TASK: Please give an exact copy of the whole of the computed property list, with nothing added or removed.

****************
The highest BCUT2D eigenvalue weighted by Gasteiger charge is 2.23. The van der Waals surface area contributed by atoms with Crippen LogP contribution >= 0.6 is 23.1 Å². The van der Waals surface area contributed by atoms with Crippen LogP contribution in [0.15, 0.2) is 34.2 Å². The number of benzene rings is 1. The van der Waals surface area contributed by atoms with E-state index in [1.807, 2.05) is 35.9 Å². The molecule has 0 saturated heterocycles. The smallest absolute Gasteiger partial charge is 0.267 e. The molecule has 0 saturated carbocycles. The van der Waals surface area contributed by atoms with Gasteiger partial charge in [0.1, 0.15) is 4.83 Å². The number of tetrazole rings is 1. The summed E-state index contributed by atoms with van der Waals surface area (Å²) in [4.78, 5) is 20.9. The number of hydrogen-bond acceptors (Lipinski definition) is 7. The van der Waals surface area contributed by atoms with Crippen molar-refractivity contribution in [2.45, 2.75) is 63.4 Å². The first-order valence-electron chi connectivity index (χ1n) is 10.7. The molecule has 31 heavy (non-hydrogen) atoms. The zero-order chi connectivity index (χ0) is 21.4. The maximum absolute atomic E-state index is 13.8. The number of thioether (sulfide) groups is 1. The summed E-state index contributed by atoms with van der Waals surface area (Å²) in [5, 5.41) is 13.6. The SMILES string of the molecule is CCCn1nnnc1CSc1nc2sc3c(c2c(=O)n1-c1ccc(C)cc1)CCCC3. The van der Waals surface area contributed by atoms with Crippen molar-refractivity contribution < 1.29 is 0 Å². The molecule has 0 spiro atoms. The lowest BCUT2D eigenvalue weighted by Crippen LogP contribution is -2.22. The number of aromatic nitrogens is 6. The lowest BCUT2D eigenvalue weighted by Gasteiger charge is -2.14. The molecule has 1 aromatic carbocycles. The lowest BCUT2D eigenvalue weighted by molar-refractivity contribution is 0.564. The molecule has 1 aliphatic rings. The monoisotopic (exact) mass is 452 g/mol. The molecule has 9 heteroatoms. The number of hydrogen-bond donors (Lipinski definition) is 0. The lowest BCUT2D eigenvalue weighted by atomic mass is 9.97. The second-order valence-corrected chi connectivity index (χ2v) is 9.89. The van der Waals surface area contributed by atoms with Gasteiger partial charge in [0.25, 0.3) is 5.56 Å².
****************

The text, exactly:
The highest BCUT2D eigenvalue weighted by Gasteiger charge is 2.23. The van der Waals surface area contributed by atoms with Crippen LogP contribution >= 0.6 is 23.1 Å². The van der Waals surface area contributed by atoms with Crippen LogP contribution in [0.15, 0.2) is 34.2 Å². The number of benzene rings is 1. The van der Waals surface area contributed by atoms with E-state index in [1.807, 2.05) is 35.9 Å². The molecule has 0 saturated heterocycles. The smallest absolute Gasteiger partial charge is 0.267 e. The molecule has 0 saturated carbocycles. The van der Waals surface area contributed by atoms with Gasteiger partial charge in [0.1, 0.15) is 4.83 Å². The number of tetrazole rings is 1. The summed E-state index contributed by atoms with van der Waals surface area (Å²) in [4.78, 5) is 20.9. The number of hydrogen-bond acceptors (Lipinski definition) is 7. The van der Waals surface area contributed by atoms with Crippen molar-refractivity contribution in [2.45, 2.75) is 63.4 Å². The first-order valence-electron chi connectivity index (χ1n) is 10.7. The molecule has 31 heavy (non-hydrogen) atoms. The zero-order chi connectivity index (χ0) is 21.4. The maximum absolute atomic E-state index is 13.8. The number of thioether (sulfide) groups is 1. The summed E-state index contributed by atoms with van der Waals surface area (Å²) in [5, 5.41) is 13.6. The SMILES string of the molecule is CCCn1nnnc1CSc1nc2sc3c(c2c(=O)n1-c1ccc(C)cc1)CCCC3. The van der Waals surface area contributed by atoms with Crippen molar-refractivity contribution < 1.29 is 0 Å². The molecule has 0 spiro atoms. The lowest BCUT2D eigenvalue weighted by Crippen LogP contribution is -2.22. The number of aromatic nitrogens is 6. The lowest BCUT2D eigenvalue weighted by Gasteiger charge is -2.14. The molecule has 1 aromatic carbocycles. The lowest BCUT2D eigenvalue weighted by molar-refractivity contribution is 0.564. The molecule has 1 aliphatic rings. The monoisotopic (exact) mass is 452 g/mol. The molecule has 9 heteroatoms. The number of hydrogen-bond donors (Lipinski definition) is 0. The lowest BCUT2D eigenvalue weighted by atomic mass is 9.97. The second-order valence-corrected chi connectivity index (χ2v) is 9.89. The van der Waals surface area contributed by atoms with Gasteiger partial charge in [0.25, 0.3) is 5.56 Å².